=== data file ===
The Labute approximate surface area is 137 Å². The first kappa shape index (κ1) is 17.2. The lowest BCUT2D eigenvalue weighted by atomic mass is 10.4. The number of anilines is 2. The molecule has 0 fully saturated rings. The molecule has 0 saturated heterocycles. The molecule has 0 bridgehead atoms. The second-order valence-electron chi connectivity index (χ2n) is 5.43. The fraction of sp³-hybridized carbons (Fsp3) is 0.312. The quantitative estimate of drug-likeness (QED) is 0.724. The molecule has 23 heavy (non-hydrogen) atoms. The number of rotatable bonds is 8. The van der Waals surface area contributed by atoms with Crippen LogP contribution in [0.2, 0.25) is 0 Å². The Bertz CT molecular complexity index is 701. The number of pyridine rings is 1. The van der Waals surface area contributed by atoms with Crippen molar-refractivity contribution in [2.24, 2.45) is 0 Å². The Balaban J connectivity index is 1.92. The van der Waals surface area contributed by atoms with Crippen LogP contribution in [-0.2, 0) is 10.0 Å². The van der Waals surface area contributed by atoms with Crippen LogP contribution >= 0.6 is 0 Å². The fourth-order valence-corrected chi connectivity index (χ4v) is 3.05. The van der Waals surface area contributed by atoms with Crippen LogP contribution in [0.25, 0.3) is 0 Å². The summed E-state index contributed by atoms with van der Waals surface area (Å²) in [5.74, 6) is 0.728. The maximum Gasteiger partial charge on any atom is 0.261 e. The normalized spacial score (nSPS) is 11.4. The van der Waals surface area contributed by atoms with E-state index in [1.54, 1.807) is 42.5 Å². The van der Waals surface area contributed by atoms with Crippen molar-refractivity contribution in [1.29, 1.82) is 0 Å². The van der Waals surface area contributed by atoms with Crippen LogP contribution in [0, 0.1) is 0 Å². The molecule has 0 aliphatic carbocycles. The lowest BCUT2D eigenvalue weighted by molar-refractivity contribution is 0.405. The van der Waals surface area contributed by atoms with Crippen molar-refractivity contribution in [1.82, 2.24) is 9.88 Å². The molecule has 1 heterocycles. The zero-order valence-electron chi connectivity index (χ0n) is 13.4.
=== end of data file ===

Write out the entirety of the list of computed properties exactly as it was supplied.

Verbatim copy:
The Labute approximate surface area is 137 Å². The first kappa shape index (κ1) is 17.2. The lowest BCUT2D eigenvalue weighted by atomic mass is 10.4. The number of anilines is 2. The molecule has 0 fully saturated rings. The molecule has 0 saturated heterocycles. The molecule has 0 bridgehead atoms. The second-order valence-electron chi connectivity index (χ2n) is 5.43. The fraction of sp³-hybridized carbons (Fsp3) is 0.312. The quantitative estimate of drug-likeness (QED) is 0.724. The molecule has 23 heavy (non-hydrogen) atoms. The number of rotatable bonds is 8. The van der Waals surface area contributed by atoms with Crippen LogP contribution in [0.2, 0.25) is 0 Å². The Bertz CT molecular complexity index is 701. The number of pyridine rings is 1. The van der Waals surface area contributed by atoms with Crippen molar-refractivity contribution in [2.24, 2.45) is 0 Å². The Balaban J connectivity index is 1.92. The van der Waals surface area contributed by atoms with Crippen LogP contribution in [-0.2, 0) is 10.0 Å². The van der Waals surface area contributed by atoms with Crippen LogP contribution >= 0.6 is 0 Å². The fourth-order valence-corrected chi connectivity index (χ4v) is 3.05. The van der Waals surface area contributed by atoms with Crippen LogP contribution in [0.25, 0.3) is 0 Å². The summed E-state index contributed by atoms with van der Waals surface area (Å²) in [5.74, 6) is 0.728. The maximum Gasteiger partial charge on any atom is 0.261 e. The normalized spacial score (nSPS) is 11.4. The van der Waals surface area contributed by atoms with E-state index in [1.54, 1.807) is 42.5 Å². The van der Waals surface area contributed by atoms with Crippen molar-refractivity contribution in [1.29, 1.82) is 0 Å². The van der Waals surface area contributed by atoms with Crippen LogP contribution in [0, 0.1) is 0 Å². The molecule has 0 aliphatic carbocycles. The lowest BCUT2D eigenvalue weighted by molar-refractivity contribution is 0.405. The van der Waals surface area contributed by atoms with Crippen molar-refractivity contribution in [1.82, 2.24) is 9.88 Å². The molecule has 1 heterocycles. The zero-order valence-electron chi connectivity index (χ0n) is 13.4.